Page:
IMF Warns Mideast Economies Could Collapse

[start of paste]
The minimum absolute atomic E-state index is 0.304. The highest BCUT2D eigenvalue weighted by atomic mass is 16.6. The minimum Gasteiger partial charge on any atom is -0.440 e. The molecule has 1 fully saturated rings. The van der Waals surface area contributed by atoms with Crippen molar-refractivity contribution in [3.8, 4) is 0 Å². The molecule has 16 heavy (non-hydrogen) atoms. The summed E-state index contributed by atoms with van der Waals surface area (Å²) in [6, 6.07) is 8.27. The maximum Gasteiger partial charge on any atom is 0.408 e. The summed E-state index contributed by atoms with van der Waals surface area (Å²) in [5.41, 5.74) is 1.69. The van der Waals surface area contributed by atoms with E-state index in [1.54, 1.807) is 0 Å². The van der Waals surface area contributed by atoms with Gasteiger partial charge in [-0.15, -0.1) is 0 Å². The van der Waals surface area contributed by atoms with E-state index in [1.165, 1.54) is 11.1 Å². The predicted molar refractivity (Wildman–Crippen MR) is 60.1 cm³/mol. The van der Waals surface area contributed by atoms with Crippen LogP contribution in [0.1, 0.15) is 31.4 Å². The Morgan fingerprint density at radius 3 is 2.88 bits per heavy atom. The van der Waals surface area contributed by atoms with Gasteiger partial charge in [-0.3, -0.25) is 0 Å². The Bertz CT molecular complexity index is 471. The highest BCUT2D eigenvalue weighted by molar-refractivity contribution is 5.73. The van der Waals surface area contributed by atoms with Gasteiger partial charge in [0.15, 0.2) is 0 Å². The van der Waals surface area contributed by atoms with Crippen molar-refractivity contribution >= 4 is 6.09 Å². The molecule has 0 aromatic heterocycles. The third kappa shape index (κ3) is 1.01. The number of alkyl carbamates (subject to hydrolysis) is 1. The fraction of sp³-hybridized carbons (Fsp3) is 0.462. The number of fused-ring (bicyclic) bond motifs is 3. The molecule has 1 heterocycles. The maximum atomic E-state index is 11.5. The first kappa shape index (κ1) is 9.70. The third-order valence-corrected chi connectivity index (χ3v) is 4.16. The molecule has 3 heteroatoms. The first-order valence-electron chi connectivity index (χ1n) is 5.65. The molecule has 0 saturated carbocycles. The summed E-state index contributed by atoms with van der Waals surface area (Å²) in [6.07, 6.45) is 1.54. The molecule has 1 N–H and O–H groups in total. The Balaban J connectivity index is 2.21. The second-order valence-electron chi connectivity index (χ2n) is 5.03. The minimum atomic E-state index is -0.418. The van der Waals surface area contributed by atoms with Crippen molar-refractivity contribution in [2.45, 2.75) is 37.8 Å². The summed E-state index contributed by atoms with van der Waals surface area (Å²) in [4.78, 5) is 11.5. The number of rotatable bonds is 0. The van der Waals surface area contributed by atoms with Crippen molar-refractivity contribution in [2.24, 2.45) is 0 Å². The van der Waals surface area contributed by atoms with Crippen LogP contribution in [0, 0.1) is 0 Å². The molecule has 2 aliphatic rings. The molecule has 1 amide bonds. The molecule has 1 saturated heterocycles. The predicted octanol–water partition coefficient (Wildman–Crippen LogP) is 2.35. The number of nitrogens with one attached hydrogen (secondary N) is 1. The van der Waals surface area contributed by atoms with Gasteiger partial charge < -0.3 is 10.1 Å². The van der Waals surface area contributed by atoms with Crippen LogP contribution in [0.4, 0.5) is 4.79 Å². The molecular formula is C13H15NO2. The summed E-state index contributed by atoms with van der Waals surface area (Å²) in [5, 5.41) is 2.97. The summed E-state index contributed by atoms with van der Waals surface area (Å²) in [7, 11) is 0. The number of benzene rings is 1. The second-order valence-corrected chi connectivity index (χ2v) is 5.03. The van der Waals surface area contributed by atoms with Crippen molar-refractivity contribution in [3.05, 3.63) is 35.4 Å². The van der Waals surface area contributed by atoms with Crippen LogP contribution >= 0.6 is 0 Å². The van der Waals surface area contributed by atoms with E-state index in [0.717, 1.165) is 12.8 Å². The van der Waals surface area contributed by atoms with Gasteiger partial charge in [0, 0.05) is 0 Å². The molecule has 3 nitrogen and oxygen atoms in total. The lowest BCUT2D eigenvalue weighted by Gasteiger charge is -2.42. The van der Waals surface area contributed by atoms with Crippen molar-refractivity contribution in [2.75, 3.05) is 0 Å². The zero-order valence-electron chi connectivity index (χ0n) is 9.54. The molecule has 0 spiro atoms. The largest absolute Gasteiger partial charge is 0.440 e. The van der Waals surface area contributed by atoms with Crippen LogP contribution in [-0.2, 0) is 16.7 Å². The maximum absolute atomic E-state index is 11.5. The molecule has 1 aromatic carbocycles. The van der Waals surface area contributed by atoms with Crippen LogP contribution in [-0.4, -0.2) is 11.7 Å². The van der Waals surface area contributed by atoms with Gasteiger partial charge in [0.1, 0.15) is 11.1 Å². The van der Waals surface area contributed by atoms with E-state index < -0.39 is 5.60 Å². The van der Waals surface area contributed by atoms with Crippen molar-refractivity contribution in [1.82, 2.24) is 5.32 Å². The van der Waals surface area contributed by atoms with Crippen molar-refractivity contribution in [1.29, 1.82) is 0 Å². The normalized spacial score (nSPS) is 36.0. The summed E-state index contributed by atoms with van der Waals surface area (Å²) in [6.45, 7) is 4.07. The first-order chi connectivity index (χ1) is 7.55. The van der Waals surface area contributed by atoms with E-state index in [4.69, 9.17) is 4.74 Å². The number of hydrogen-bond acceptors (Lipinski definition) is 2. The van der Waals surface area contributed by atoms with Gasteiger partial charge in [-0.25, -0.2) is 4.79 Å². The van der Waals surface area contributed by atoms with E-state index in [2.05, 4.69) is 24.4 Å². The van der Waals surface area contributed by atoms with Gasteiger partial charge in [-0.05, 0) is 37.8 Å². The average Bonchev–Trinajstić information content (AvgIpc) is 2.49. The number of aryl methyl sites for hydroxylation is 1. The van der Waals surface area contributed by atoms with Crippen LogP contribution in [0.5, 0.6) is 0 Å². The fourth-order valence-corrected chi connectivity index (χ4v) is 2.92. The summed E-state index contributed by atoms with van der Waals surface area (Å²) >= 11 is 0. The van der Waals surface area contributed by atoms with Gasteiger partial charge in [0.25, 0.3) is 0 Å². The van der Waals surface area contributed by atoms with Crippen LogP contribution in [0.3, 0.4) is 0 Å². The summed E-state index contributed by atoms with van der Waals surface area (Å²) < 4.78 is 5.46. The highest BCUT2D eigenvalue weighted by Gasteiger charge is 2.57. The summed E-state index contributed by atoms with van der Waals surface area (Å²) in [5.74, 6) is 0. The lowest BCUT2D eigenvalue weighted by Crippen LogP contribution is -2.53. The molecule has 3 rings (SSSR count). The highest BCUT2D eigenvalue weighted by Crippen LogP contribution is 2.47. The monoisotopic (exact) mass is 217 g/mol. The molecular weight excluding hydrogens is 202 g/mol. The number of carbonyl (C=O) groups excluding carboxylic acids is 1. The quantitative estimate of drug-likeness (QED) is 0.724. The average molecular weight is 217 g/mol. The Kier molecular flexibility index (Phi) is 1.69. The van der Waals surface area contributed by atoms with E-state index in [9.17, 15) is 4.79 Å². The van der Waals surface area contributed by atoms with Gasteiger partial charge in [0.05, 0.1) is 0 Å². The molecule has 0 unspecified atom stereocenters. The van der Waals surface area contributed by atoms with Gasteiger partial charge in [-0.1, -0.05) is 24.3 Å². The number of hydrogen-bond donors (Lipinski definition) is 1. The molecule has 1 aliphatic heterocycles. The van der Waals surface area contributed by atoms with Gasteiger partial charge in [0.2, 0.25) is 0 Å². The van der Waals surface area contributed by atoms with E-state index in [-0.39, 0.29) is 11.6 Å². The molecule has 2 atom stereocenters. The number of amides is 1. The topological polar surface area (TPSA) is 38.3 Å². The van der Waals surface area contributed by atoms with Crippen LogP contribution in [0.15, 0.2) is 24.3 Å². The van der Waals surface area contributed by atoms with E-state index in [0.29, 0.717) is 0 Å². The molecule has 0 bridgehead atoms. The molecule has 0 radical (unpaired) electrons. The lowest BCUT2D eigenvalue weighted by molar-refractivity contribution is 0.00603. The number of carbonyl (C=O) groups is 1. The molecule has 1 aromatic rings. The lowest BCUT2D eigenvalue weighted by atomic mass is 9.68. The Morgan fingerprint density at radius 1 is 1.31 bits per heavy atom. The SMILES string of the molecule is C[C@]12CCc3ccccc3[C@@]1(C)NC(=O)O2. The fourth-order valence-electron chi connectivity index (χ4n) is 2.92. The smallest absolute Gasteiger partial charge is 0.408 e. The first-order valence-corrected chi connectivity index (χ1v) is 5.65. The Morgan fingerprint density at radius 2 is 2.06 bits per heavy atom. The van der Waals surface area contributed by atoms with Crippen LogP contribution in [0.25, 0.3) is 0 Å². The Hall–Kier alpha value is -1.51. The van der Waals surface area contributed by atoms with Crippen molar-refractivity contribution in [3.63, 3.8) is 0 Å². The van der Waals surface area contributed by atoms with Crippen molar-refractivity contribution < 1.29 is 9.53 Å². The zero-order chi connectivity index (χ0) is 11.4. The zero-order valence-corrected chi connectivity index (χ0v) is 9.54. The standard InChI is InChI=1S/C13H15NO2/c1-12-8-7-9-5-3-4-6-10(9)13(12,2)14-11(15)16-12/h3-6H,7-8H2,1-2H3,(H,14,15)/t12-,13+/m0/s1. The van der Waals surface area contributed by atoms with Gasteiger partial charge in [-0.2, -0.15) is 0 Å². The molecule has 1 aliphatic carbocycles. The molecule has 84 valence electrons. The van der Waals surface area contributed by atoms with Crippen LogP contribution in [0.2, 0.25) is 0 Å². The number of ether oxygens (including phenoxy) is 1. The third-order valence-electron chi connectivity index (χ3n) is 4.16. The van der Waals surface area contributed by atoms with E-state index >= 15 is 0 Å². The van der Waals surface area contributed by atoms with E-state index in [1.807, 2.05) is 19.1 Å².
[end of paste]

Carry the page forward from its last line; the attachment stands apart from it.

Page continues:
The International Monetary Fund (IMF) has warned of a “big drop” in the growth of Middle East economies, especially those of oil-producing nations, due to the coronavirus crisis. More than 33,000 cases of COVID-19 have been reported in the region, with Iran being hardest hit. Most Mideast countries have imposed regulations that have ground business activity to a near halt. In response, the IMF urged their governments to draw up rescue plans to prevent economic collapse. The bank also revealed that a dozen Middle Eastern and North African countries had inquired about financial relief. The pandemic has exacerbated an oil “price war” spearheaded by Saudi Arabia. Overall, the cost of a barrel of Brent Crude, the international benchmark, has plummeted by more than 50%; as a corollary, state revenues have dramatically fallen. “The coronavirus pandemic has become the largest near-term challenge to the region,” the IMF’s director for the Middle East and Central Asia wrote in a report. Moody’s Investors Service estimates that oil revenues in Iraq and Kuwait will nosedive by more than 10% of the GDP, with declines in Saudi Arabia, Oman, Qatar and Bahrain ranging from 4 to 8%. The company’s projections are based on the expectation that Brent prices will average between $40 and $45 per barrel in 2020. The commodity is currently trading at under $30, with global demand having plunged due to the widespread shuttering not only of businesses, but entire industries, such as tourism and aviation.